One of the “AHA!” moments in my shooting journey was realizing that time isn’t lost as much when you’re shooting at a target but in the transitions from one target to the next. In competition shooting, the ability to swiftly transition between targets is crucial, as nearly all stages feature multiple targets. This drill focuses on one goal: improving how quickly you can transition from one target to the next.

Target Transitions Drill: Tools Needed

(Photo by Kelly Zachary)

The Drill

This drill requires two targets set up at about 2-3 yards apart. Using a shot timer, the goal is to transition from Target A to Target B as quickly as possible and fire one shot. You are not shooting at Target A. However, you are aiming and looking at that target at the start of the beep.

Target Transitions Drill: Set the targets 2 – 3 yards apart.
(Photo by Kelly Zachary)

This drill should be shot from left to right and right to left to work on moving in both directions. I highly recommend putting a white paster on both targets where you want your shot to impact.

If you’re working on this by yourself, set a delayed start on your timer to accurately track your times.

Eyes Lead, and the Gun Follows

Using a shot timer, the goal is to transition from Target A to Target B as quickly as possible and fire one shot.
(Photo by Kelly Zachary)

The point of this drill is to get your eyes moving and have your gun follow to your next target. The biggest mistake newer shooters make when shooting multiple targets is moving their gun to find the next target before their head or eyes move. This is slow and inefficient.

The white paster on Target B is where your eyes should immediately snap to when the timer beeps. Your gun will follow your eyes, and your sights should align on target, focusing on impacting on or near the white paster.

Assess Your Target

Target Transitions Drill: The white paster on Target B is where your eyes should immediately snap to when the timer beeps.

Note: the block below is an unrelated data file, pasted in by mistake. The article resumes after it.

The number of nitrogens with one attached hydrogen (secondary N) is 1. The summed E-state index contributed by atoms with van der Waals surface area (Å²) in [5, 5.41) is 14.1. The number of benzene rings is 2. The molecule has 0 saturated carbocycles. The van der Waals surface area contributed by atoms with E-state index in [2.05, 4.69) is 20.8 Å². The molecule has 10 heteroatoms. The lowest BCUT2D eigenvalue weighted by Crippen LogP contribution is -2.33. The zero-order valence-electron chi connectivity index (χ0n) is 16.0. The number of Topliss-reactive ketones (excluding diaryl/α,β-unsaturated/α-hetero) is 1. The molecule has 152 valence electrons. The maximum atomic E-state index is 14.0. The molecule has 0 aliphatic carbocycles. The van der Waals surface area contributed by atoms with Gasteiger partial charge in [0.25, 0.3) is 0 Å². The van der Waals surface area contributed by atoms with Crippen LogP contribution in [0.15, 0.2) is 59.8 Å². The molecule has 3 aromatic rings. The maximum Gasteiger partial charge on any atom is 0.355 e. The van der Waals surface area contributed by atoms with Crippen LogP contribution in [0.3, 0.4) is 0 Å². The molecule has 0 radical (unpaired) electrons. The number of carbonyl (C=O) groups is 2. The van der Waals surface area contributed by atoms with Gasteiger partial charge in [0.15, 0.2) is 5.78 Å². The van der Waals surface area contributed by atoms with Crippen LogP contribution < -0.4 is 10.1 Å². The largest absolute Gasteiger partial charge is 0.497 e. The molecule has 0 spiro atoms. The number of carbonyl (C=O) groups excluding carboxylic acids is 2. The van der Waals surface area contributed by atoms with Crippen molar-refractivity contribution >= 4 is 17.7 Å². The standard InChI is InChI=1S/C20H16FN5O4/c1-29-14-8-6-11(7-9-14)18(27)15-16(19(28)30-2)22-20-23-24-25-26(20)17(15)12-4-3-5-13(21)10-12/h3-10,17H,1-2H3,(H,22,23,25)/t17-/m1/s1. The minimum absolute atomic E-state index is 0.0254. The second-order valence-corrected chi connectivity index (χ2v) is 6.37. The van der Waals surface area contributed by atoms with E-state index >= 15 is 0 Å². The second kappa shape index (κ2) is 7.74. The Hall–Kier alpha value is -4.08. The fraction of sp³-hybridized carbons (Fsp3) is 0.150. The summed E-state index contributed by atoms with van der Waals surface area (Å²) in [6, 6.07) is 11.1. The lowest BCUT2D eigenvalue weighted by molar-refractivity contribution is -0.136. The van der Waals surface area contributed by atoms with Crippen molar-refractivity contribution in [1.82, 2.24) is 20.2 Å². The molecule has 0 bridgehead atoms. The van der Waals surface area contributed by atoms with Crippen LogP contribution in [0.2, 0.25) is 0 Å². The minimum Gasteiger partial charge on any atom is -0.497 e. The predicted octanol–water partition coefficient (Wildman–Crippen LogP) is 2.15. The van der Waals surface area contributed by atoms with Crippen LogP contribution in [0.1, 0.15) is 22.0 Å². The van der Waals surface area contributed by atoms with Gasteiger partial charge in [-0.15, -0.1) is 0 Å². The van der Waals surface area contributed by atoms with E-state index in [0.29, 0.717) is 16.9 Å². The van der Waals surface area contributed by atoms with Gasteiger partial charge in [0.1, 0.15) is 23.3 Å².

(Photo by Kelly Zachary)

You should aim for a mix of speed and accuracy. This drill is not meant to stop on Target B, perfectly align your sights, and then fire the shot. The goal is to move your gun as fast as possible. When you see your sights coming across or near the white paster, fire your shot.

If your target has a perfect grouping, you’re not doing this drill right. You should be pushing speed and either shooting too soon or overrunning your shot and shooting to the right of the white paster.

Time Tracking, Goal Setting, and Dry Fire

Practice the drill going from left to right and right to left.
(Photo by Kelly Zachary)

As with any shooting drill, you should always track your times. Run the drill a dozen times to find your most consistent/average transition time from Target A to B, and fire a shot. Once you have this average time, set a goal to reach a faster time while maintaining some sense of accuracy.

Dry firing this exact drill at home with an unloaded and empty firearm will improve your shooting tenfold. I know competitive shooters who rarely have time to get to a range to practice with live ammunition. So, they dry fire daily and consistently place high at matches.

For dry fire, I recommend setting a par time that pushes you to run this drill consistently but quickly and accurately.

Making Progress

As you get better with this drill, mix in harder target presentations. For example, no-shoot or non-threat targets, partial targets, or just more targets in general. If you’re more of an advanced-level shooter, you should work on prepping your trigger in between targets. This way, when your sights come across your intended target zone, you’re ready to fire the shot.

For competition shooters, dry fire is where most progress is made. Live fire is more of a confirmation of what you’ve been doing at home in dry fire practice. Keep working towards small goals, and you’ll notice how much it pays off when it comes time to compete.

Target Transitions Drill: Speed up Time Between Targets.
(Photo by Kelly Zachary)

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